Up to 3.7 million pensioners who were expecting to receive a free TV licence will now have to pay for it, as the BBC drastically reduces its free offering for over-75s.
The change will come into force in June 2020, and will affect most people over the age of 75. Only households containing one person who receives Pension Credit will still be eligible for the free service.
Find out how the TV licence rules work, and what the changes will mean for you.
Why are the free TV licences being scrapped?
The BBC said the changes are a result of a recent consultation of 190,000 people, which saw 52% in favour of reforming or abolishing free licences.
The move follows a report from the House of Lords, which suggested various ways in which benefits that currently only help older people could be better distributed throughout the generations.
The report suggested that free TV licences for over-75s should be reassessed, saying the BBC should not have to shoulder the burden of subsidising those who are retired.
- Find out more: TV licence explained
What do the TV licence changes mean for pensioners?
Up until now, everyone over the age of 75 has been entitled to a free TV licence.
From June 2020, however, this will no longer be the case, although some people may still qualify for an exemption. We answer your most pressing questions below.
Do you need a TV licence?
You must pay for a TV licence if you watch or record live TV (which means you’re watching at the same time as the programme is being broadcast), either through your TV or through a website.
This applies whether you receive Freesat, Freeview or a pay-TV service, whether or not you watch BBC channels, and whether or not you own your home.
You also need a TV licence to watch or download on-demand or catch-up programmes on BBC iPlayer.
The only instance where you won’t need a TV licence is if you only use your TV to watch DVDs, Blu-rays or videos, or you only watch non-BBC channels on catch-up or on-demand – this would include services such as ITV Hub, Netflix and All 4.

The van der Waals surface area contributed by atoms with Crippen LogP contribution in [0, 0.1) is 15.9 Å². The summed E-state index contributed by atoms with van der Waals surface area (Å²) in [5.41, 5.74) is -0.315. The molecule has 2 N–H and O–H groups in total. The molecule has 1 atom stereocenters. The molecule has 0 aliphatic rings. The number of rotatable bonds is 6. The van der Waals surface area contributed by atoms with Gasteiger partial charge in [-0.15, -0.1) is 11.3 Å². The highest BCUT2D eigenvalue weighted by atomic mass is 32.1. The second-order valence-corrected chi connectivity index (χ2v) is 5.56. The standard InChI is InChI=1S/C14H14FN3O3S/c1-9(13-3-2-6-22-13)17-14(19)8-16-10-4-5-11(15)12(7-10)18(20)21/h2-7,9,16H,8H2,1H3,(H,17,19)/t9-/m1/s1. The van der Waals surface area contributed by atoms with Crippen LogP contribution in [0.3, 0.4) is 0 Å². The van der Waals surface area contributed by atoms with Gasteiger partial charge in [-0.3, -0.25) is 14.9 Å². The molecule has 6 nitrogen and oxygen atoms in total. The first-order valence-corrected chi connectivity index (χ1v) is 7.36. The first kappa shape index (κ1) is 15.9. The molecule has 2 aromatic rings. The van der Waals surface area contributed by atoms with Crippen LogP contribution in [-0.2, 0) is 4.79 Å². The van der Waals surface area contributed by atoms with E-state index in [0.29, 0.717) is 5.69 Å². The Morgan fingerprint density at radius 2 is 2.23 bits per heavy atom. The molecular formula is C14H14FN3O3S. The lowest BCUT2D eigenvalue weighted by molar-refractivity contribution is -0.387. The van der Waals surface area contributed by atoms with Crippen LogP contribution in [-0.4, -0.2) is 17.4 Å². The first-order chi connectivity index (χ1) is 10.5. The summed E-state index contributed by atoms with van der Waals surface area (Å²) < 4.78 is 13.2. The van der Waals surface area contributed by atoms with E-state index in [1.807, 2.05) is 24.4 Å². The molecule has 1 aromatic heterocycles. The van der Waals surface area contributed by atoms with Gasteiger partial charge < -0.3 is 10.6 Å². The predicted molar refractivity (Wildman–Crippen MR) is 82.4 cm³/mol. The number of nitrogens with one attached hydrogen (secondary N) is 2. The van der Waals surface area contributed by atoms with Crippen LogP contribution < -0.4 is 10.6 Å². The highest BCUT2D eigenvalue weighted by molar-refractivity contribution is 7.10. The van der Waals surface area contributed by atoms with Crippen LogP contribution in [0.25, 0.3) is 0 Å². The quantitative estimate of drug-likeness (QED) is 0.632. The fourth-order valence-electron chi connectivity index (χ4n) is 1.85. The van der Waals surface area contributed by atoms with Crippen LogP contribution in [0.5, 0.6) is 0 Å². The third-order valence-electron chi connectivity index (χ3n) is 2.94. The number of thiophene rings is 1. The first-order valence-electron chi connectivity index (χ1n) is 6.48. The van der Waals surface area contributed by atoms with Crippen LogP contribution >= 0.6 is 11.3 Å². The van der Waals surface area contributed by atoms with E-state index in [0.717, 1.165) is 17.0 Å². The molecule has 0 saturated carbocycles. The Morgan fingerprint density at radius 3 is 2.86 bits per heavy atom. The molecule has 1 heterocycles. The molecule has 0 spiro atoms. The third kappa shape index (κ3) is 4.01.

How much is a TV licence?
As of 1 April 2019, a colour-TV licence costs £154.50, and a black-and-white licence costs £52.
If you currently receive the free over-75 TV licence, you won’t need to pay until June 2020, when the prices will likely have changed.
From 2018 to 2019, the price jumped £4 for colour and £1.50 for black and white, so you can probably expect similar increases for next year.
You can either pay for the whole balance in one go, or spread the cost using direct debit (although paying quarterly will be £5 more expensive over the course of a year). You can pay via credit card or by making weekly, fortnightly or monthly payments in cash at shops and newsagents with PayPoint outlets.
Who qualifies for a TV licence exemption?
If someone in your household claims Pension Credit, the whole house will continue to receive a free TV licence.
The BBC has said that while 900,000 households are currently claiming Pension Credit, this number could be up to 1.5m by 2020. Indeed, the government recently suggested up to a third of eligible people have failed to claim it.
You can find out whether you’re eligible, and how to make a claim, in our guide to Pension Credit.
If you don’t receive Pension Credit, other reductions are available.
You may be eligible for a 50% discount in your TV licence fee if you’ve been certified as blind or severely sight impaired. Plus, if you’re a care home resident, you may qualify for a reduced £7.50 TV licence fee.
Pensioners may also be entitled to other discounts and benefits. You can find out more in our guide to the perks and benefits of being retired.